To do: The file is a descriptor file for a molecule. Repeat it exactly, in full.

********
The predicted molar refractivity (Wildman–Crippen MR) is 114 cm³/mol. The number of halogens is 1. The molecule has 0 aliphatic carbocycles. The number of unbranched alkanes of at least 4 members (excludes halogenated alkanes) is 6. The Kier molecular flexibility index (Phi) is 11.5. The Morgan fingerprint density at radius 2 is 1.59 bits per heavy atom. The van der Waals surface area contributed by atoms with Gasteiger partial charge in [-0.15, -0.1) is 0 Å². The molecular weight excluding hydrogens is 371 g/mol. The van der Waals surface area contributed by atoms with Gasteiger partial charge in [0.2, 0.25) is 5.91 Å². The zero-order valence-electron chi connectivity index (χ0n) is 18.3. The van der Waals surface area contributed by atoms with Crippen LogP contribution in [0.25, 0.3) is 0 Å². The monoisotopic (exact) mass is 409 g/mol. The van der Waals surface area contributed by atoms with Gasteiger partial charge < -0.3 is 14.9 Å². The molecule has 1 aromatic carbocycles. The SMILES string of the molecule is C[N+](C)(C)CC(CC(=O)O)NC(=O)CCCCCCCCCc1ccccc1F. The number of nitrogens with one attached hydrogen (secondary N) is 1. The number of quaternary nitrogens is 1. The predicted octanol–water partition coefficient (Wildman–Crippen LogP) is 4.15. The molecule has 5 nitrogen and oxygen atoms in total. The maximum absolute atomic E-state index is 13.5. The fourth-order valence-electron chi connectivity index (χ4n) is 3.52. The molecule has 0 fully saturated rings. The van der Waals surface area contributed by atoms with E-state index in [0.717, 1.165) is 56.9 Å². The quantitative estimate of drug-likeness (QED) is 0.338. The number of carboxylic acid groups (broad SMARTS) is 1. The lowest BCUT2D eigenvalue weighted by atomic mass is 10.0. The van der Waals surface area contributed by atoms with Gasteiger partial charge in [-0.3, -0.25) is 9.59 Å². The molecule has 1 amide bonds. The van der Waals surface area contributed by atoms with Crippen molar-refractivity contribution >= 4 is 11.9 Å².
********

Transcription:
The predicted molar refractivity (Wildman–Crippen MR) is 114 cm³/mol. The number of halogens is 1. The molecule has 0 aliphatic carbocycles. The number of unbranched alkanes of at least 4 members (excludes halogenated alkanes) is 6. The Kier molecular flexibility index (Phi) is 11.5. The Morgan fingerprint density at radius 2 is 1.59 bits per heavy atom. The van der Waals surface area contributed by atoms with Gasteiger partial charge in [-0.15, -0.1) is 0 Å². The molecular weight excluding hydrogens is 371 g/mol. The van der Waals surface area contributed by atoms with Gasteiger partial charge in [0.2, 0.25) is 5.91 Å². The zero-order valence-electron chi connectivity index (χ0n) is 18.3. The van der Waals surface area contributed by atoms with Crippen LogP contribution in [0.25, 0.3) is 0 Å². The monoisotopic (exact) mass is 409 g/mol. The van der Waals surface area contributed by atoms with Gasteiger partial charge < -0.3 is 14.9 Å². The molecule has 1 aromatic carbocycles. The SMILES string of the molecule is C[N+](C)(C)CC(CC(=O)O)NC(=O)CCCCCCCCCc1ccccc1F. The number of nitrogens with one attached hydrogen (secondary N) is 1. The number of quaternary nitrogens is 1. The predicted octanol–water partition coefficient (Wildman–Crippen LogP) is 4.15. The molecule has 5 nitrogen and oxygen atoms in total. The maximum absolute atomic E-state index is 13.5. The fourth-order valence-electron chi connectivity index (χ4n) is 3.52. The molecule has 0 fully saturated rings. The van der Waals surface area contributed by atoms with E-state index in [0.717, 1.165) is 56.9 Å². The quantitative estimate of drug-likeness (QED) is 0.338. The number of carboxylic acid groups (broad SMARTS) is 1. The lowest BCUT2D eigenvalue weighted by atomic mass is 10.0. The van der Waals surface area contributed by atoms with Gasteiger partial charge in [-0.3, -0.25) is 9.59 Å². The molecule has 1 amide bonds. The van der Waals surface area contributed by atoms with Crippen molar-refractivity contribution >= 4 is 11.9 Å².